Politics: September 1999 Archives

I have often been told by advocates of the "gun control" upon learning the fact that the Second Amendment was primarily intended as a defense of the people from their own government that guns would be useless against said government. How, for instance, would an assault weapon protect me from a tank at my front door?

Well, Ted Turner's TNT television network is going to be showing an original picture in October of this year, Animal Farm, based on the George Orwell book of the same name. Noting that the movie was coming soon, and I had not read the book since I was a child who didn't quite understand what he was reading in the first place, I picked it up to read it again.

The introduction in my fragile and frayed copy was written by one C. M. Woodhouse in 1954, a few years after Orwell's death. In it, he discusses the idea that the pen is mightier than the atomic bomb. Animal Farm was first published the same month the first nuclear weapon was used against human beings, in August 1945, so the topic was fitting. He acknowledged the entire phrase written by Edward Bulwer-Lytton is actually conditional: Beneath the rule of men entirely great, the pen is mightier than the sword. Certainly, he goes on, we are not under the rule of such men, and the sword is thoroughly obsolete compared to the weapons first detonated in Japan when the book was published. So can the pen really be mightier than the sword, or the sword mightier than the atomic bomb?

Winston Churchill certainly used the pen more than the sword, with much success, while effectively ruling over Orwell and his nation. Of course, as Woodhouse notes, Churchill proved Bulwer-Lytton's epigram by fulfilling its conditions.

In essence, Orwell was speaking out against totalitarianism for much of his shortened but prolific career. He wished, maybe against hope, that we could find, install, protect, and keep such conditions where the pen would remain mightier than the sword, where great men were in charge, and where might would not make right. Whether it was the pigs or Big Brother, rule through coercion via physical force was the enemy of man. Nevertheless, Orwell did not seem to acknowledge that where the pen lacked power over the sword, that it therefore followed that the pen should be taken away. Further, it did not follow that the sword should be taken away because it cannot defeat the musket, or the musket because it could not defeat the cannon, and on. In You and the Atom Bomb, also published in 1945, he wrote:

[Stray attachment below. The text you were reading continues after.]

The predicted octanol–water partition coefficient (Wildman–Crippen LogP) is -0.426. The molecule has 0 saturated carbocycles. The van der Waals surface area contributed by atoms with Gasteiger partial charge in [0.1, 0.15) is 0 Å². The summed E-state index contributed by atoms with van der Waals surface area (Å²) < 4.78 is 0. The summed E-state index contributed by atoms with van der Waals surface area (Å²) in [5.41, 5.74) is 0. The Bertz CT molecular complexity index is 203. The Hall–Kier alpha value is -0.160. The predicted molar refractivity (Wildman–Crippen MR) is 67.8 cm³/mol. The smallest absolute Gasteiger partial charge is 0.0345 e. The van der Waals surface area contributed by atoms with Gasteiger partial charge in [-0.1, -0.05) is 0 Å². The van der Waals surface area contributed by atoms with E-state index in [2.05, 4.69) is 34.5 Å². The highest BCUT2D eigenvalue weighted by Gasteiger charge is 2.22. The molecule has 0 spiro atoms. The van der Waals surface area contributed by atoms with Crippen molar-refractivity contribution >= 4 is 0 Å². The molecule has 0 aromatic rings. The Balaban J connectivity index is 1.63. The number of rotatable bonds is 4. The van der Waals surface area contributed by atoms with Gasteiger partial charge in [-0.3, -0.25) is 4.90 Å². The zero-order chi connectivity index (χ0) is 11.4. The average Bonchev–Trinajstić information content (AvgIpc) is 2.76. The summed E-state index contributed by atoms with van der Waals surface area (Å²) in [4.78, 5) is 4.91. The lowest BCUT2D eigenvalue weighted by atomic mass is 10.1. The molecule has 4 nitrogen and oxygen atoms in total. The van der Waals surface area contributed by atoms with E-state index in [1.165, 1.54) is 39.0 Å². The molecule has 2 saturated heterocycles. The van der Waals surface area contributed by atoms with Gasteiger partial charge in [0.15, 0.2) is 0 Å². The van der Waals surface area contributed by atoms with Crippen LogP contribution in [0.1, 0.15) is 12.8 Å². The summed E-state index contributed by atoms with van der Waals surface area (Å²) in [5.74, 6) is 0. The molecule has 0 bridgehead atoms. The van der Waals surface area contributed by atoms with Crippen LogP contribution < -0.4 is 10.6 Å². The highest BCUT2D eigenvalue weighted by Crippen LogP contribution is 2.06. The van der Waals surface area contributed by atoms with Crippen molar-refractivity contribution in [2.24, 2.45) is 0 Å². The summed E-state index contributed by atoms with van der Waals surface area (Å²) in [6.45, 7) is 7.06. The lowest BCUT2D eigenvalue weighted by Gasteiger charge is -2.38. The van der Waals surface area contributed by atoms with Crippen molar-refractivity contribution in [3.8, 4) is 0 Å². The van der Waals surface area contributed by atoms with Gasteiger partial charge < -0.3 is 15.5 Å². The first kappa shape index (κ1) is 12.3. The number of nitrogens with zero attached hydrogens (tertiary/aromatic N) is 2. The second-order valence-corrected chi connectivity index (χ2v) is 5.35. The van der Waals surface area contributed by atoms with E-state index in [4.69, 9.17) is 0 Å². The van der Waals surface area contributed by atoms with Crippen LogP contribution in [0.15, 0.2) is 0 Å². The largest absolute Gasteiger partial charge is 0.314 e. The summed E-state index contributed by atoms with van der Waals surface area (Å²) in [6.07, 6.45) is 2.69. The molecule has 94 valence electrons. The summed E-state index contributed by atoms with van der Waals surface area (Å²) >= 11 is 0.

Rifles, muskets, long-bows and hand-grenades are inherently democratic weapons. A complex weapon makes the strong stronger, while a simple weapon -- so long as there is no answer to it -- gives claws to the weak.

Maybe the weak will lose in a fight matching a pen to a sword or a pistol against a cruise missle, but at least they will go down fighting. At least they can fight back. They may lose, but that isn't the point. The point is in the fight, not the victory. New Hampshire residents, whether they know it or not, advertise this every day with the phrase Live Free or Die embossed on their license plates.

In today's United States of America, regardless of the Constitution, its support the Declaration of Independence, and the amendments to the Constitution, we are not under the rule of men even mostly great, let alone entirely great. And in most imaginable scenarios short of civil war where a significant portion of the forces serving the government revolt, it is sure that ordinary citizens cannot stand up against the government with hope of winning. Does that mean that we therefore shouldn't be allowed to have guns for the purpose of protection?

Think about what it means to give claws to the weak. You squash a housefly without thinking, but a bug of the same size and physical prowess with a stinger on his behind -- the use of which against you will surely mean the bug's death -- gives you pause. At the very least, you will kill the bug with much more thought and care. At most, the bug will get lucky and cause you some pain. And while a swarm of houseflys causes something between annoyance and disgust, a swarm of bees causes something between apprehension and terror, and may more readily result in death.

Thomas Jefferson worte in his papers:

No free man shall ever be debarred the use of arms. The strongest reason for the people to retain the right to keep and bear arms is, as a last resort, to protect themselves against tyranny in government.

We will protect ourselves from tyranny in government. It may not be required, and if it is, we may lose. Maybe the hand-grenade is not mightier than the atomic bomb in this day and age, with these leaders we have. And if Orwell only got the date wrong, we should not anticipate a reversal in the current trends. But, as a last resort, at least we have claws.

<pudge/*> (pronounced "PudgeGlob") is thousands of posts over many years by Pudge.

"It is the common fate of the indolent to see their rights become a prey to the active. The condition upon which God hath given liberty to man is eternal vigilance; which condition if he break, servitude is at once the consequence of his crime and the punishment of his guilt."

About this Archive

This page is a archive of entries in the Politics category from September 1999.

Politics: February 1999 is the previous archive.

Politics: October 1999 is the next archive.

Find recent content on the main index or look in the archives to find all content.